ISSUE TWO:

Whether the revocation of the Appellant's Certificate of Occupancy and its subsequent allocation to the 1st respondent who is a limited liability company can be said to be for the sake of overriding public interest as stipulated in section 28 of the Land Use Act.

It is submitted for the appellant that the action of the 2nd respondent in this regard is not protected by 'section 2(a) of the Act; he referred the court to ALI V GOVERNOR OF BORNO STATE (2008) ALL FWLR part 408 at 367 and HASSAN V. ALIYU & 2 ORS (2010) 7-12 SC at 51, and contended that the action of a public officer is protected only if he acted within the confines of the Act.

Learned counsel further submitted that the land in dispute can only be revoked from the appellant and allocated to the 1st respondent for overriding public interest as provided for in section 28 (2) (b) of the land Use Act.

That the acquisition must be for no other reason than public purpose; learned counsel referred the court to TENIOLA V. OLOHUNUN (1999) 5 NWLR part 602 at 280, LASON V. AJIBULU (1991) 6 NWLR part 195 at 44 and ADOLE V. GWAR (2008) 11 NWLR part 992 at 530. That also the purported revocation was illegal and unlawful, transferring nothing to the 1st respondent ab initio, learned senior counsel referred the court to ESTATE OF GENERAL SANI ABATCHA V. EKE SPIFF (2008) JAN-MARCH NSCQR VOL. 37 at 364, OSHO V. FOREIGN FINANCE CORPORATON (1991) 4 NWLR part 184 at 157 and DANTSOHO V. MOHAMMED (2003) 6 NWLR part 817.

Learned senior counsel submitted that it is an abuse of statutory power  to  revoke  a grant of statutory right of occupancy from a private company and grant same to another private company,

Section 28 of the Land Use Act is indeed the law empowering the governor, or in this case the Minister of the Federal Capital Territory to revoke a right of occupancy granted by him or deemed granted by him; the relevant parts of the section for the avoidance of doubt read as follows:

28(1) it shall be lawful for the governor to revoke a right of occupancy for overriding public interest.

(2) Overriding public interest in the case of a statutory right of occupancy means (b) the requirement of the land by the government of the state or by local government in the state, in either case for public purpose within the state, or the requirement of the land by the government of the Federation for public purposes of the Federation.

The issue for determination now is whether the revocation in this case was done in accordance with section 28 (2) of the land Use Act, i.e. for overriding public interest

The appellant's grouse is that the 1st respondent is a limited liability company like the appellant, and so the situation is akin to robbing Peter to pay Paul. But is the 1st respondent your run of the mill limited liability company? No, I don't think so.

The 1st respondent is the Abuja Markets Management Ltd; clearly  a  market management Company established by the Federal Capital Territory, to manage the market for the public good,

Paragraph 6 of the plaintiff/appellant's statement of claim reads in part:

"That sometime this year, the official of the Federal Capital Territory Administration met with the plaintiff management and verbally expressed their interest to take over the management of the said market..."

Paragraph 7 of the same statement of claim reads:

"The officials of the Federal Capital Administration told the plaintiff that they will enter into negotiation with a view to paying compensation to the plaintiff if eventually they take over the market."

Now these averments clearly show that even the plaintiff knows that the 1st respondent is not just any limited liability company, in business just for profit, but a company meant for the running of the market for the benefit of the public, under the control of the 2nd respondent.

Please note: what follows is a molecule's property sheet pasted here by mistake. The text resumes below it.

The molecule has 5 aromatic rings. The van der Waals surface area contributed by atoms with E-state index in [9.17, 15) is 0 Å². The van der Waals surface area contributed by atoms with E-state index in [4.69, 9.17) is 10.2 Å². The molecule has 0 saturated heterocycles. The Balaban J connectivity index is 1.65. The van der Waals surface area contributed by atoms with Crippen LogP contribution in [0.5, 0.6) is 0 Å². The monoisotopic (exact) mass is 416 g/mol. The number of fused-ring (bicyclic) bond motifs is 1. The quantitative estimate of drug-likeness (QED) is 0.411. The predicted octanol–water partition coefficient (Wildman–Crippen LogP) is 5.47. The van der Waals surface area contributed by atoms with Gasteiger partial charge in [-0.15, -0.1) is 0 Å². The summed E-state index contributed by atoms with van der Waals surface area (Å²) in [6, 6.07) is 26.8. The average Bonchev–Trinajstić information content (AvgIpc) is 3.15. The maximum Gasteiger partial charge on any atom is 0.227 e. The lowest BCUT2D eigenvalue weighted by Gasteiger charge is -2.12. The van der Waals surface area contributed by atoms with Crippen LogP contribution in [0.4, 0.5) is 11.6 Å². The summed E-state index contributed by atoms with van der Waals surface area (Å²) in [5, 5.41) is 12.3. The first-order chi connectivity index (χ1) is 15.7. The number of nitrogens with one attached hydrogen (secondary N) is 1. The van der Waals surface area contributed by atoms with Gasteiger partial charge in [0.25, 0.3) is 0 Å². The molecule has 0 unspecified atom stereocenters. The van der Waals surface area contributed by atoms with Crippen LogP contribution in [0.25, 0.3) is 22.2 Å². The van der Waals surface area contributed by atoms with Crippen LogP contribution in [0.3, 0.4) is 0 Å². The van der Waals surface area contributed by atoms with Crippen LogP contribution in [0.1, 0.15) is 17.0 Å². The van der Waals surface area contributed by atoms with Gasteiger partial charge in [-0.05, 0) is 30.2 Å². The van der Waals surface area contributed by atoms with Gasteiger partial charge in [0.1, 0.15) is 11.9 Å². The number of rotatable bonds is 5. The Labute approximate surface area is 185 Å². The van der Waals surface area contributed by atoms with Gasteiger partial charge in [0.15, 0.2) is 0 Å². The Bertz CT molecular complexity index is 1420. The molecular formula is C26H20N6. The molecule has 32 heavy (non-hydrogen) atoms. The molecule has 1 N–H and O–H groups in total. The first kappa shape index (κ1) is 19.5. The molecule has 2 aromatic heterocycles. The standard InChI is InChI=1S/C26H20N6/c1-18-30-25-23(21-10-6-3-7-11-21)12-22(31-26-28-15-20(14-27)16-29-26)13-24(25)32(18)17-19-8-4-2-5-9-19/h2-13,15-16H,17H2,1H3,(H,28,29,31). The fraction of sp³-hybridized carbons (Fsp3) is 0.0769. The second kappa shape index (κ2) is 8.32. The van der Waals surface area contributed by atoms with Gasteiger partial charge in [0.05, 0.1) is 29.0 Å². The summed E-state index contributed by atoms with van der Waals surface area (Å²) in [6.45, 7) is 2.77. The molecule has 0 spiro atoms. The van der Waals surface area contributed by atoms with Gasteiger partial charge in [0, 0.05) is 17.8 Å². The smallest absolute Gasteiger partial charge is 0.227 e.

Section 2(b) of the Land Use Act once again defines public interest for which land which was otherwise allocated to an individual could be revoked as:

"the requirement of the land by the government of the state or by local government of the state or by local government in the state, In either case public purposes, within the state or the requirement of the land by government of the federation for public purpose..."

Clearly the 2nd respondent did not revoke the right of occupancy of the plaintiff to allocate same to any individual, or any other company, but rather a company set up by government to run the affairs of the market for the public, not for private use; and that means that the action of the 2nd respondent is covered adequately by section 28(b) of the Land Use Act; the revocation was indeed for the public purpose. See WUYAH V. JAMA'A LG, KAFANCHAN (2011) LPELR (9078) CA where it was held:

"By virtue of the prescription of section 28(1) and (3) of the Land Use Act, the deemed right of the appellant could only be legitimately revoked foe overriding public interest or purposes. Section 51 of the Act, the definition section, sets out, in extensor, acts that constitute public purposes thus:

51(1) In this Act, unless the context otherwise "public purposes, includes -
(a)   For exclusive Government use for general public use;
(b) For use body corporate directly established by law or by anybody corporate registered under the companies and Allied Matters Act as respects which the Government owns shares, stocks or debentures.”

Accordingly this issue too is resolved in favour of the respondents, and against the appellant.

Having resolved the two issues for determination in favour of the respondents, and against the appellant the appeal fails for lack of merit, and it Is accordingly dismissed; the ruling of the trial court declining jurisdiction is hereby affirmed-

Parties to bear their respective costs.

MOORE A. A. ADUMEIN, JCA: I read in draft form the judgment just delivered by my learned brother, Mohammed Mustapha, JCA.

Having resolved the threshold issue, namely Issue No. 2, in favour of the respondents against the appellant, I agree that this appeal ought to be dismissed as it lacks merit. I also dismiss this appeal.

There is no order for costs.
 
TANI YUSUF HASSAN, (JCA): I had the opportunity of reading before now the judgment just delivered by my learned brother, Mohammed Mustapha, JCA.

I agree with the reasoning therein. I also dismiss the appeal.

Counsel

C.I. Okoye Esq., with: M.J. Nume for the Appellant